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Monday, February 25, 2013

The Wonders of Brooklyn

My car was smashed into this weekend by a hit-and-run driver while it was parked. The driver seriously bunged up the back and gave me a flat. I took the car to the tiny, Mexican-run tire shop my friend recommended. They got a new tire on my car in less than twenty minutes, and they did it in this "garage":


Yes, their entire "workspace" is defined by that orange garbage can outside their shop, with which they grab a parking spot on a very busy street. They won't move it unless you drive up and honk, and then tell them you are their customer. The guy replacing the tire today then moved the can about a foot outside that solid white line you see above: and that defined his working room. He changed my tire with the traffic passing about two feet behind his back.

I don't think that meets OSHA regulations, and the grab of a parking spot certainly is outside the letter of NYC parking regulations. But the Brooklyn police are remarkably tolerant of such arrangements: if the locals find they work, the police will pretty much leave them alone.

6 comments:

  1. Man, that sucks. My car got keyed right before the election (RP sticker, I'm guessing), but I have a new car now and somebody already put a small ding on the door.

    When I was 16 I got into an accident (it was mostly my fault, but I was rear-ended). My bumper (remember those) was bashed in and I was afraid of what my father would say. As me and the other guy were finishing up the exchange of info, from across the street came a guy of unknown ethnicity offering to fix it for some super cheap price.

    All they did was connect a chain to my bumper and then to the frame of an old Cutlas Supreme (70s), and then use the Oldes to pull the bumper back out. You couldn't even tell other than a small scratch on the bumper. The other guy involved in the accident never followed up (because I never pursued him and he knew that he probably would have been deemed at fault).

    My father never found out until a few years later, and he didn't even believe me.

    (FYI, you might want to blur out your license plate in that pic)

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    Replies
    1. What's all this about the plate?

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    2. I don't know how private a person you are. Granted, it's currently illegal for civilians to run a license plate, but there are a few people who work for various agencies that owe me favors. Of course, you don't have to worry about me, and there are probably other ways to go about it.

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    3. Ok, but if they ran it, then what? I'm trying to figure out what I should worry about.

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    4. Have you ever received a death threat from some yahoo on the internet? I have, and I'm not even a public figure, I'm just some guy that comments a lot. Now I go out of my way to ensure that my address isn't readily available, such that I had to go through all of the people-finding websites to get my current info removed. Though I'm sure there are a few still out there that I've missed.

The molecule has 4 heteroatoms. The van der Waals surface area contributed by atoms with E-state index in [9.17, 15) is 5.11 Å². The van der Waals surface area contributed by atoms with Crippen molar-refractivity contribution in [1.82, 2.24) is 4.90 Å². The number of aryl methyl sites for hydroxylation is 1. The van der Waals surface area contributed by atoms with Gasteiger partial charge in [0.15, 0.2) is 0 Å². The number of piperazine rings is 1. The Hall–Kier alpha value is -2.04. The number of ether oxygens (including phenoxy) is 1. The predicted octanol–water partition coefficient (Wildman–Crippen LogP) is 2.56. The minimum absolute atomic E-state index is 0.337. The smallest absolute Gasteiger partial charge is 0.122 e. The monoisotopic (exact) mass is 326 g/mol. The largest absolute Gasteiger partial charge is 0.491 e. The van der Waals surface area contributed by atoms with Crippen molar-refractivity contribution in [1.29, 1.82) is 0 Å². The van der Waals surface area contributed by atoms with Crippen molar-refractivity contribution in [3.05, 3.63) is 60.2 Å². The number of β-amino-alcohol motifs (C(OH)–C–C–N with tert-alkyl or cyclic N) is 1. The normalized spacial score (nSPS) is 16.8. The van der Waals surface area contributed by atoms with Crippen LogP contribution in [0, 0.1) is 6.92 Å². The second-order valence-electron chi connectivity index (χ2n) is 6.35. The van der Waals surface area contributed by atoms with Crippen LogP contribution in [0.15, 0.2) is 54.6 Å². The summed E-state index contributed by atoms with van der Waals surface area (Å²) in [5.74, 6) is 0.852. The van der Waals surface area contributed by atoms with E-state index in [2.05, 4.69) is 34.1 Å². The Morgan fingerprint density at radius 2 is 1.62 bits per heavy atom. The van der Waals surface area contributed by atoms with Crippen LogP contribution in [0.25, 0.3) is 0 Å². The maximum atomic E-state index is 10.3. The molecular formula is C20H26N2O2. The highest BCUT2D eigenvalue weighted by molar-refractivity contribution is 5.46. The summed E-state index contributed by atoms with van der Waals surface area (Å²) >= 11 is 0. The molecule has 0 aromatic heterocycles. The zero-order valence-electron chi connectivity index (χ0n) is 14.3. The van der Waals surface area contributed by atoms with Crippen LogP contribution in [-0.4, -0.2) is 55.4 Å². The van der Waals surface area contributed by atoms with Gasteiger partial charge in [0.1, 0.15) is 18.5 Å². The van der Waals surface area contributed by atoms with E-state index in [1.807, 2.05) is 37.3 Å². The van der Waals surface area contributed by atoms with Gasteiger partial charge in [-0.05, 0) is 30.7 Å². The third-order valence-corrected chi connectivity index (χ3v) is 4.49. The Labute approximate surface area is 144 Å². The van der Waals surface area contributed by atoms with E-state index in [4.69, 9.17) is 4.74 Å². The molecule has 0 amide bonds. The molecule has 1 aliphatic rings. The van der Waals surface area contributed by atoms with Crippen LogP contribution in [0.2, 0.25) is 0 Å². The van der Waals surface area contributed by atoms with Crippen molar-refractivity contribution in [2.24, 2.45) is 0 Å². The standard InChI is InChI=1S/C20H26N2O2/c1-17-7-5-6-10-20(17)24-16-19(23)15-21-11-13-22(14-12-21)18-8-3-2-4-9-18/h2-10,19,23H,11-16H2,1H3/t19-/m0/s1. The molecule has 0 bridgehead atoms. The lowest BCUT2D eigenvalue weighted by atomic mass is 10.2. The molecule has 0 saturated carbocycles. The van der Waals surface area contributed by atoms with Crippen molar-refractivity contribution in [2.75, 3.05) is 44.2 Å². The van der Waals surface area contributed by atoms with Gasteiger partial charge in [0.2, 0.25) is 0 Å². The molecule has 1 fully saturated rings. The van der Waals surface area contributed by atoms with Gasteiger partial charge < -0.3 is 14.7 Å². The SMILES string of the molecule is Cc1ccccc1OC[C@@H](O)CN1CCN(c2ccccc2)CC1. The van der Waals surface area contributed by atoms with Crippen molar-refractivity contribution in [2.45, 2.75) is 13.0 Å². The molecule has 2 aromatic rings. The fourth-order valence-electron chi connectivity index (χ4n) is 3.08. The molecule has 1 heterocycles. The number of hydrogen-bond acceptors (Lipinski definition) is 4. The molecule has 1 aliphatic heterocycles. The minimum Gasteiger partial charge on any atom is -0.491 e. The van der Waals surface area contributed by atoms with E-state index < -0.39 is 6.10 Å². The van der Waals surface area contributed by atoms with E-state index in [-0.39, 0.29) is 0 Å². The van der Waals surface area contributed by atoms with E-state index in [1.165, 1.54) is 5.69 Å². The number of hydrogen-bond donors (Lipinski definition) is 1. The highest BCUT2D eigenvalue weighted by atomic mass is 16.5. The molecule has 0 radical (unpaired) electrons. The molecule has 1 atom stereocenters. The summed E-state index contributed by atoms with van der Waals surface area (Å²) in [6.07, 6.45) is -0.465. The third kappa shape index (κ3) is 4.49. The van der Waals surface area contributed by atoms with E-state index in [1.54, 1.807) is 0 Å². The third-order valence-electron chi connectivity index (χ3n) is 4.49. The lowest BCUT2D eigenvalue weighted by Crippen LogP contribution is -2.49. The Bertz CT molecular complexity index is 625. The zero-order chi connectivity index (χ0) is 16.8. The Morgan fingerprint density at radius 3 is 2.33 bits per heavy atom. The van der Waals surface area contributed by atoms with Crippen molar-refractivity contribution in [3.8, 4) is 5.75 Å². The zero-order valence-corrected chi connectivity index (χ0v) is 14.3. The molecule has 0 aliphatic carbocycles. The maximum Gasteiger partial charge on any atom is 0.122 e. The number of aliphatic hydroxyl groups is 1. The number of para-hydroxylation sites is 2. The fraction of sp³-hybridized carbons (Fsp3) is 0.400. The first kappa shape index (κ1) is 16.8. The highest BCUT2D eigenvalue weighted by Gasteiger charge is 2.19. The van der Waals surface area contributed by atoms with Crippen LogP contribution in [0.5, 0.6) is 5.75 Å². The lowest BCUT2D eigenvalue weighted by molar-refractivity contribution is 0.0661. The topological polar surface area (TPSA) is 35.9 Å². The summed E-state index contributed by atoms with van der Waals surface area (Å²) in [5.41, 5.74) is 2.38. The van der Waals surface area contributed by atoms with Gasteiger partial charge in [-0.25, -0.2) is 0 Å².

Granted, you're not Justin Bieber, but you're still a public figure.

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  2. As you know, I work in the construction/demolition industry, which is probably the most regulated industry by OSHA, so I need to know just about every regulation (esp. Parts 1910 and 1926).

    There actually is no regulation dealing with that case, it's not in Part 1910 (the general provisions), and although 1926 does deal with working on the road, it is exclusively dealing with barriers, signage, hi-viz apparel, etc; for road construction (thus it wouldn't apply in this case). Most of the other Parts of the OSHA regs deal with administration and specific cases, none of which would apply to this case.

    Obviously, there are other agencies such as DOT and local agencies that have certain provisions, but since OSHA took the lead on worker safety, most of these provisions are merely recommendations without the force of law. It all gets pretty convoluted, trust me.

    Obviously, I like to tell stories from my own personal experience, so here's another one:

    I was recently working on a demolition project in Squirrel Hill Tunnel in Pittsburgh. This tunnel is two lanes heading each way. During our work we would close only one lane with the adjacent lane open to traffic. So I was working within a few feet of traffic, except this traffic was traveling at 70 mph. Most guys did not want to work on this project at all, and many of them that did only did so for a short time (they begged and pleaded to get out of it). No doubt many of these guys were scared out of their wits, and rightly so, because the only thing between the workers and traffic was this:
    http://t3.gstatic.com/images?q=tbn:ANd9GcSJJq8tMjI_mTz8FYJ-pKx8SJKDrC-5ewpFN0qGUq03aOHLzkOB

    The kicker is that we've only just completed the inbound tunnel, so I get to head back to Pittsburgh in the near future for another 6 months of hair-raising fun working in the outbound tunnel.

    ReplyDelete